Intel reveals Ponte Vecchio, its Xe HPC GPU

In brief: Intel has revealed new information about its Xe Graphics Architecture at the company’s HPC Developer Conference in Denver, Colorado, ahead of the Supercomputing 2019 event.

We already know a few details about intel’s gaming-focused Xe GPUs, which you can read more about in this preview. Now, Intel’s SVP, Chief Architect and General Manager of Architecture, Raja Koduri has revealed the architecture roadmap for Xe and its product lines.

The Xe architecture will be offered in three designs: LP, for integrated graphics on processors; HP, which covers the mid-range, enthusiast, and datacentre/AI segments; and HPC for high-performance computing.

The first Xe Graphics Architecture for HPC and AI will arrive as the 7nm “Ponte Vecchio” graphics card. Intel calls it the company’s “first exascale graphics card,” and it will debut in the Aurora Supercomputer—the world’s first exascale computer—at the Argonne National Laboratory in 2021.

Intel revealed the node architecture of the Aurora system, which consists of two Xeon scalable processors called Sapphire Rapids, six Ponte Vecchio graphics units, and 16 compute units. The finished system will have more than 200 racks of servers, 230 petabytes of storage, and over ten petabytes of memory.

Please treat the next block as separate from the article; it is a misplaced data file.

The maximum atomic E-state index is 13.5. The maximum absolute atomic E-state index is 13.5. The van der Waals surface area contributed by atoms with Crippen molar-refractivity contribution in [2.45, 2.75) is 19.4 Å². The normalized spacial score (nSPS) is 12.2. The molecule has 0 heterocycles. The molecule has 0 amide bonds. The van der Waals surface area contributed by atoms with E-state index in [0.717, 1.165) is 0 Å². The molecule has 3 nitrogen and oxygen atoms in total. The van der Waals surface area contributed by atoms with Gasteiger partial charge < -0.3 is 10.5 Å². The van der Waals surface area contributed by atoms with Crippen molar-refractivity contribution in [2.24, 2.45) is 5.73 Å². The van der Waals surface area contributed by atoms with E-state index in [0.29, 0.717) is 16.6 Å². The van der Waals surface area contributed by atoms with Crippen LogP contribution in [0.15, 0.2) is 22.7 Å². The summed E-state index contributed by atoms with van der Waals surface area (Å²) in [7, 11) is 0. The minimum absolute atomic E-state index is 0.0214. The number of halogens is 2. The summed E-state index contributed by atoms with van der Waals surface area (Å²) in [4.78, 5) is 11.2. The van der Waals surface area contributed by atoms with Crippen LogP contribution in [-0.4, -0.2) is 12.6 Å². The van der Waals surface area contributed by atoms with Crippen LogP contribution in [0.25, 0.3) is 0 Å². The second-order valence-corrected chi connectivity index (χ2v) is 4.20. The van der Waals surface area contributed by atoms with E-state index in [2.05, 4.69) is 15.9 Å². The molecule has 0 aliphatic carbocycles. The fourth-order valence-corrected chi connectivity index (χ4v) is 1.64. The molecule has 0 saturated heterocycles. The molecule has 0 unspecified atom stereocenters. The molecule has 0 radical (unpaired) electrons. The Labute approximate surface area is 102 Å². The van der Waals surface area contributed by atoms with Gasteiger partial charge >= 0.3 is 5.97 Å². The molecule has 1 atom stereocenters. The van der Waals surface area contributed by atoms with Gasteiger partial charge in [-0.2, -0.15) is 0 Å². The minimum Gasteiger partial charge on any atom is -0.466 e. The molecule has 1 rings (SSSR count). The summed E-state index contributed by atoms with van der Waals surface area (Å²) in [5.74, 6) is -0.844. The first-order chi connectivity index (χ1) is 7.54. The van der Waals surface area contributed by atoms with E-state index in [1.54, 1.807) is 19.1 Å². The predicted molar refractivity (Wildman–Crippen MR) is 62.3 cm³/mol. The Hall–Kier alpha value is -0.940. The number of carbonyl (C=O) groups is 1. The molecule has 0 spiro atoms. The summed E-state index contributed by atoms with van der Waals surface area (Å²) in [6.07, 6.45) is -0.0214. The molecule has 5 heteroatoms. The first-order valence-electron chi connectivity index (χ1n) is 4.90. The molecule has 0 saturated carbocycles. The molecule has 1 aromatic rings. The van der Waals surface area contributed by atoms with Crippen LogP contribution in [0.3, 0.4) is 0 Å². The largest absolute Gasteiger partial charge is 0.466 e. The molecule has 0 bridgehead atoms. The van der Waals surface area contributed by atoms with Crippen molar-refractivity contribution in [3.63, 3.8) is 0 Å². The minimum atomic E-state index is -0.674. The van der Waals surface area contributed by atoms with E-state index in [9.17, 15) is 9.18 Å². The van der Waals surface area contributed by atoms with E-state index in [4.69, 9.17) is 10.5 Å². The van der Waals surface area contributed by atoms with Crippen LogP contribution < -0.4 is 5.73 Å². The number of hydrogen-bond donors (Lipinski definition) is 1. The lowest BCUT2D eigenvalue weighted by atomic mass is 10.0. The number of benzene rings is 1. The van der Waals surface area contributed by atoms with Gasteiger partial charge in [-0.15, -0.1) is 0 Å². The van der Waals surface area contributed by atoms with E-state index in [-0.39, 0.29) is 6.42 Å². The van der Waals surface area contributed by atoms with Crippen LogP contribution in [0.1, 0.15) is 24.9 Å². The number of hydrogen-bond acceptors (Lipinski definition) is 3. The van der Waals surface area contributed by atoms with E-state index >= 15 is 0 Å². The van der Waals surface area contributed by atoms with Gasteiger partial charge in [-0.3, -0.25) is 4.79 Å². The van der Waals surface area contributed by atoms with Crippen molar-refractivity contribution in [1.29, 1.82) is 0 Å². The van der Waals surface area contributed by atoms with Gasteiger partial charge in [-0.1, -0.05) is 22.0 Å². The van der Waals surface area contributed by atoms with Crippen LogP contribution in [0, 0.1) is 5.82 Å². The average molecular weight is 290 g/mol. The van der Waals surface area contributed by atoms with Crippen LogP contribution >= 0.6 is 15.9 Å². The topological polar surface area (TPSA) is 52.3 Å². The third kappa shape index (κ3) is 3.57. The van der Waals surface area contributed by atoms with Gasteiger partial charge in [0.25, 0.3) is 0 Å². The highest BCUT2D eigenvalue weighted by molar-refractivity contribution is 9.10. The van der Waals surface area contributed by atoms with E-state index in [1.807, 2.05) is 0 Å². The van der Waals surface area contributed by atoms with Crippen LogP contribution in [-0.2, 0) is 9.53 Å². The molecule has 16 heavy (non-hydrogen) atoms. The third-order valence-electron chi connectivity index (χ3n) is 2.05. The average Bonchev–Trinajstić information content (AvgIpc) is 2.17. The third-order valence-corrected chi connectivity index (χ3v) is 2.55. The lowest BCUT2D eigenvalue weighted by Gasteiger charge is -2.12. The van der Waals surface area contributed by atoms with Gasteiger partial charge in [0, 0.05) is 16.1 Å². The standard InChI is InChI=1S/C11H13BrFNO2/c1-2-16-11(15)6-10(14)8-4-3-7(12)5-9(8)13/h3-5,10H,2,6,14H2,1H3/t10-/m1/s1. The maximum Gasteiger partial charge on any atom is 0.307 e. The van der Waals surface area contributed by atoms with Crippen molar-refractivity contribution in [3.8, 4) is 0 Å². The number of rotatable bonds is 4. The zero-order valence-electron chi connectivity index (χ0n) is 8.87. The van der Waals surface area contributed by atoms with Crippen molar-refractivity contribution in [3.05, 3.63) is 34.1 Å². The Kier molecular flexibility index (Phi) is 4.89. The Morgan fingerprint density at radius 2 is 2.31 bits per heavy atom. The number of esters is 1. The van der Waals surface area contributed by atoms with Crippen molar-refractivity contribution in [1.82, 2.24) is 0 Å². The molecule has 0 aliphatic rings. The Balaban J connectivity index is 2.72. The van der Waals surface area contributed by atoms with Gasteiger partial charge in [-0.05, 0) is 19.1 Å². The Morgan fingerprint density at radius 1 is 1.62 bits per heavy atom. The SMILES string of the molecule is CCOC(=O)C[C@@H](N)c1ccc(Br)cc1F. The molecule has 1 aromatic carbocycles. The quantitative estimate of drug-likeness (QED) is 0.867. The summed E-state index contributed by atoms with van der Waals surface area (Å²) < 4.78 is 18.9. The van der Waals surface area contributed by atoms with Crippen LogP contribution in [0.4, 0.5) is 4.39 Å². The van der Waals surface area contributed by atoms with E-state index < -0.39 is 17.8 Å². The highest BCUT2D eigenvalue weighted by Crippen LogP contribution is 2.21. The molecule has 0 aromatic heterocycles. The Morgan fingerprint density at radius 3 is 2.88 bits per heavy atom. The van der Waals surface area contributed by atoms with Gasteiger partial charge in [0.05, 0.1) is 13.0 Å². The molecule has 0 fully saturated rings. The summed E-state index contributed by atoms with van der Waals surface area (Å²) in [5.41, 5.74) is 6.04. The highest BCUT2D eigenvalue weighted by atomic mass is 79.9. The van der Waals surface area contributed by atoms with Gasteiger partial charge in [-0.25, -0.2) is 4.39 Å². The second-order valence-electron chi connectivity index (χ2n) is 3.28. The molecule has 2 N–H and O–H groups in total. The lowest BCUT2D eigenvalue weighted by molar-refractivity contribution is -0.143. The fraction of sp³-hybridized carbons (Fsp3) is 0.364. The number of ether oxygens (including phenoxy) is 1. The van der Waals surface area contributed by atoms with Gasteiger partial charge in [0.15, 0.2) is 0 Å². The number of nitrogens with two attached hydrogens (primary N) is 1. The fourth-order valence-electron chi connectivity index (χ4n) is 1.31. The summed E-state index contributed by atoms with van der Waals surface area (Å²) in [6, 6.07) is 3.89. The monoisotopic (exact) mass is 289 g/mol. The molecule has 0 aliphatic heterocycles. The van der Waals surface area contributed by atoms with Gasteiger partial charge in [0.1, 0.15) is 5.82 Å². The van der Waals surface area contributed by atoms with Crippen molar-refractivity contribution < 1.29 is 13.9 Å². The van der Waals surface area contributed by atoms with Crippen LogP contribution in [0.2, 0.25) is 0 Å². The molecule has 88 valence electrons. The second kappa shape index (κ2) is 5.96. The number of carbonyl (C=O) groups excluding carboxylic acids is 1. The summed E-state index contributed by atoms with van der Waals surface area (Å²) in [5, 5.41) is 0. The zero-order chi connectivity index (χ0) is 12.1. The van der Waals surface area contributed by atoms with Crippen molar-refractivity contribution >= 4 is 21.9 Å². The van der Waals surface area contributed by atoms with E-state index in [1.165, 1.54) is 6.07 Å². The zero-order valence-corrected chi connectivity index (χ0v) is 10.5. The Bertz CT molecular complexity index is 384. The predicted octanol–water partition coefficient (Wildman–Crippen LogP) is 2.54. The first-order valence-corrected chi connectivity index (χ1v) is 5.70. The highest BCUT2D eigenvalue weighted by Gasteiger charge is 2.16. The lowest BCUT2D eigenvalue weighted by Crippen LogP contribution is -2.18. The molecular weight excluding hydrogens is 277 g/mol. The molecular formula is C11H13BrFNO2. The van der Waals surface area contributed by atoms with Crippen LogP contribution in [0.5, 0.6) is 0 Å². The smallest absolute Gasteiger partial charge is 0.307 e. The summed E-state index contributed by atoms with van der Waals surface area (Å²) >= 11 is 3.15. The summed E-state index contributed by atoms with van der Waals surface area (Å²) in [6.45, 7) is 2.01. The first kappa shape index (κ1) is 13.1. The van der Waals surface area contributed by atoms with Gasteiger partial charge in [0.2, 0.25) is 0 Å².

Intel chief executive Bob Swan said the company is “on track to launch our first 7-nanometer based products, a datacenter-focused discrete GPU in 2021.” Xe cards for consumer gaming will arrive next year, probably on 10nm.

Ponte Vecchio utilizes Intel’s Foveros technology, which uses a 3D-stacked die design that allows products to be broken up into smaller “chiplets,” where I/O, SRAM and power delivery circuits can be fabricated in a base die and high-performance logic chiplets are stacked on top. It also features EMIB (Embedded Multi-Die Bridge) tech, Compute Express Link interconnect, and other IPs.

The Xe HPC architecture also uses a large, unified cache called “Rambo,” which, when paired with Foveros, provides huge amounts of memory bandwidth to the GPUs and CPUs simultaneously.

“HPC [high-performance computing] and AI workloads demand diverse architectures, ranging from CPUs, general-purpose GPUs, and FPGAs, to more specialized deep learning NNPs which Intel demonstrated earlier this month,” said Raja Koduri, chief architect at Intel, in a statement. “Simplifying our customers’ ability to harness the power of diverse computing environments is paramount, and Intel is committed to taking a software-first approach that delivers unified and scalable abstraction for heterogeneous architectures.”

Ponte Vecchio will use Intel’s OneAPI software initiative, which Intel says can “provide a unified and simplified programming model to deliver cross-architecture performance by allowing a diverse data-centric workload to benefit from the breadth of Scalar (CPU), Vector (GPU), Matrix (AI), and Spatial (FPGA) architectures”.

In its data center roadmap, Intel revealed the Sapphire Rapids processors, which are also expected to use the 7nm process node, would arrive in 2021. They are believed to support PCI 5.0 and feature eight-channel DDR5 memory.

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